Rubio speaks better Spanish than Cruz and his wife, unlike Cruz’s, is Hispanic (Colombian). Rubio, also a Tea Party conservative, is a practicing Catholic who sends his three children to parochial schools. If Trump and Carson fade, it may very well come down to handsome, poised Marco v. brilliant, well-organized Ted Cruz.

Monday, October 26, 2015

Clinton Lies, the Sun Rises, Clinton Also Lies

So the Benghazi hearings, mama media says, showed Clinton besting her GOP interrogators? From mother, you expected otherwise?

As we stated after the October 13 Democratic debate, that party’s primary is over. The result left media no choice: fall in line behind progressives’ one-candidate, 2016 march to the White House.

Conservative Robert Tracinski, in the “Federalist,” underlines our conclusion, writing that last week’s Benghazi hearing
is being hailed by the mainstream media as a triumph for Hillary Clinton. But then again, what choice do they have? If she is the inevitable Democratic nominee, then it’s TINA time: There Is No Alternative. So they had their narrative planned in advance.
“They had their narrative planned in advance.”

The media claimed the Benghazi hearings produced no “smoking gun.” Wrong. There were three. It’s just that “TINA” media chose to ignore all three. As Tracinski added, Clinton:
knew all along that the attack on the U.S. consulate [sic] in Benghazi was a terrorist attack by an al Qaeda affiliate, not a spontaneous demonstration about a YouTube video. Three e-mails [“smoking guns”--GF] unveiled by the Benghazi investigation — one to her daughter and two [documenting] conversations with the leaders of Libya and Egypt — show that she knew and acknowledged the truth in private while at the same time she was telling a different story to the American people.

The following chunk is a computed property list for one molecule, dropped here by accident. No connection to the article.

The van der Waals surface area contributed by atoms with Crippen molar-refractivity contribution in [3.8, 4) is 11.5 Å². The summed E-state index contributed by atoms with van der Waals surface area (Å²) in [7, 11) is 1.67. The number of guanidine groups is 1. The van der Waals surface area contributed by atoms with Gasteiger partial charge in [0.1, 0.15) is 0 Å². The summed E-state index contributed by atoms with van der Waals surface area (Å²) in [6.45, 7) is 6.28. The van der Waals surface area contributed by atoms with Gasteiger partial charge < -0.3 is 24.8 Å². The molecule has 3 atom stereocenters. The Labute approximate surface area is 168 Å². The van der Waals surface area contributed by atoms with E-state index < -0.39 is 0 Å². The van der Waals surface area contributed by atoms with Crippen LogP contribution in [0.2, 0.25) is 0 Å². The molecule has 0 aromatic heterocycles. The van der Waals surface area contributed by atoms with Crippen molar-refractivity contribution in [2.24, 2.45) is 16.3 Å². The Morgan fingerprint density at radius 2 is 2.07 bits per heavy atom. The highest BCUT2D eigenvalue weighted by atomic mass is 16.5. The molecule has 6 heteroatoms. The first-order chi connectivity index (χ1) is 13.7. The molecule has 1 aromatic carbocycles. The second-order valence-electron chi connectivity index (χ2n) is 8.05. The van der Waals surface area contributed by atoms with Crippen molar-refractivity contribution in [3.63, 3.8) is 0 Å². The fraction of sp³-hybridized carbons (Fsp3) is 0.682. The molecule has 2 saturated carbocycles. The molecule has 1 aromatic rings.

We knew from the beginning that Clinton had lied about al Qaeda-affiliated terrorists attacking our Benghazi post and killing our ambassador and three other Americans on the 9/11 anniversary date of al Qaeda’s greatest triumph. We also knew progressives couldn’t afford the truth in the midst of a 2012 election fought under the line that Democrats had al Qaeda “on the run.”

Clinton lied. We couldn’t prove it. Now three email “smoking guns” do.

Thursday, October 15, 2015

Democratic “Debate” Love Fest

You can’t beat somebody with nobody. Hillary Clinton will win the Democratic nomination. That’s clear for anybody who sat through Tuesday’s first Democratic Party debate. By vanquishing all challengers on the stage, Clinton made it next to impossible for Vice President Joe Biden to enter the race.

Democrats are worried, very worried, about the consequences they will face if they lose the 2016 presidential election. Much of the media attention to Clinton’s problems with her private email server related to a desire to get her out of the race if she looked likely to lose to a Republican next November. But the media can’t take Clinton down when there is no viable alternative within the party. That leaves the media with no choice but to join Clinton’s camp, and bury scandal associated with her campaign. It’s  “every hand on deck, gotta beat the GOP” time.

Bernie Sanders is one of those Democratic deck hands. I now see, probably long after others figured it out, that Sanders really is in the race with no expectation of winning, but to use his skills to push the party toward democratic socialism. His idea-driven agenda won’t go over with the party if he is seen as wounding the likely nominee, even--maybe especially--if his effort draws the more credible Biden into the race, something that was a real possibility before the debate.